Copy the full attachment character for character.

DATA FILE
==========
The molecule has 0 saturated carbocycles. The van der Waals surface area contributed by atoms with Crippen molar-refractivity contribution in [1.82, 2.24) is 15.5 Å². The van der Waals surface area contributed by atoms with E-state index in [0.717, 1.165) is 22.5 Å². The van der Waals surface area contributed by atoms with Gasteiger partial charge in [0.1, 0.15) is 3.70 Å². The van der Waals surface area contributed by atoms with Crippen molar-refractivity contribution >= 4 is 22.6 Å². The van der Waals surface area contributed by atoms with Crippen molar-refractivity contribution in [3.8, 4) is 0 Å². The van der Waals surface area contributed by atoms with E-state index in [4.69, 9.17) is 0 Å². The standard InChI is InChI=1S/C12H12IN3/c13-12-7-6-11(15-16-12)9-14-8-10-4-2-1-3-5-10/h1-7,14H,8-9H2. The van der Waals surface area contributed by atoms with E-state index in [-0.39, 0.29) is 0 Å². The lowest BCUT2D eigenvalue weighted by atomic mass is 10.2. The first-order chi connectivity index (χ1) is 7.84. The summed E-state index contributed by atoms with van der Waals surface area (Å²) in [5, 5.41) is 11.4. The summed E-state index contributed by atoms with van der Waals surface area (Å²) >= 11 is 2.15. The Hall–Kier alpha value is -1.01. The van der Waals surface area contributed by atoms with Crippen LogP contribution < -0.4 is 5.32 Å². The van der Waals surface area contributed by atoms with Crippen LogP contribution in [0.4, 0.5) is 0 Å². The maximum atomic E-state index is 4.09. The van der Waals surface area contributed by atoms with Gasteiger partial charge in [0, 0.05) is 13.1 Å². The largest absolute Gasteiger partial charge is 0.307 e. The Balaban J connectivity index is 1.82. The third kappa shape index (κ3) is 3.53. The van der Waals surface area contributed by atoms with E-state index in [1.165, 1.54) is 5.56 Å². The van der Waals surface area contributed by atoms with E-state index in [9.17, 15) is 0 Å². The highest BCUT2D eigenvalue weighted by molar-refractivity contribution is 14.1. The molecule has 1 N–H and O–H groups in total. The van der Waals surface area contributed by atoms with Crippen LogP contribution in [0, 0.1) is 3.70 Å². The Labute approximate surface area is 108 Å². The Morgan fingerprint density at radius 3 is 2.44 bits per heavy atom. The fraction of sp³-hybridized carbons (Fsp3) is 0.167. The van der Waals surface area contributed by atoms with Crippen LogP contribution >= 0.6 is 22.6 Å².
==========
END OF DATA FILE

The molecule has 0 saturated carbocycles. The van der Waals surface area contributed by atoms with Crippen molar-refractivity contribution in [1.82, 2.24) is 15.5 Å². The van der Waals surface area contributed by atoms with E-state index in [0.717, 1.165) is 22.5 Å². The van der Waals surface area contributed by atoms with Gasteiger partial charge in [0.1, 0.15) is 3.70 Å². The van der Waals surface area contributed by atoms with Crippen molar-refractivity contribution >= 4 is 22.6 Å². The van der Waals surface area contributed by atoms with Crippen molar-refractivity contribution in [3.8, 4) is 0 Å². The van der Waals surface area contributed by atoms with E-state index in [4.69, 9.17) is 0 Å². The standard InChI is InChI=1S/C12H12IN3/c13-12-7-6-11(15-16-12)9-14-8-10-4-2-1-3-5-10/h1-7,14H,8-9H2. The van der Waals surface area contributed by atoms with E-state index in [-0.39, 0.29) is 0 Å². The lowest BCUT2D eigenvalue weighted by atomic mass is 10.2. The first-order chi connectivity index (χ1) is 7.84. The summed E-state index contributed by atoms with van der Waals surface area (Å²) in [5, 5.41) is 11.4. The summed E-state index contributed by atoms with van der Waals surface area (Å²) >= 11 is 2.15. The Hall–Kier alpha value is -1.01. The van der Waals surface area contributed by atoms with Crippen LogP contribution < -0.4 is 5.32 Å². The van der Waals surface area contributed by atoms with Crippen LogP contribution in [0.4, 0.5) is 0 Å². The maximum atomic E-state index is 4.09. The van der Waals surface area contributed by atoms with Gasteiger partial charge in [0, 0.05) is 13.1 Å². The largest absolute Gasteiger partial charge is 0.307 e. The Balaban J connectivity index is 1.82. The third kappa shape index (κ3) is 3.53. The van der Waals surface area contributed by atoms with E-state index in [1.165, 1.54) is 5.56 Å². The van der Waals surface area contributed by atoms with E-state index in [9.17, 15) is 0 Å². The highest BCUT2D eigenvalue weighted by molar-refractivity contribution is 14.1. The molecule has 1 N–H and O–H groups in total. The van der Waals surface area contributed by atoms with Crippen LogP contribution in [0, 0.1) is 3.70 Å². The Labute approximate surface area is 108 Å². The Morgan fingerprint density at radius 3 is 2.44 bits per heavy atom. The fraction of sp³-hybridized carbons (Fsp3) is 0.167. The van der Waals surface area contributed by atoms with Crippen LogP contribution >= 0.6 is 22.6 Å².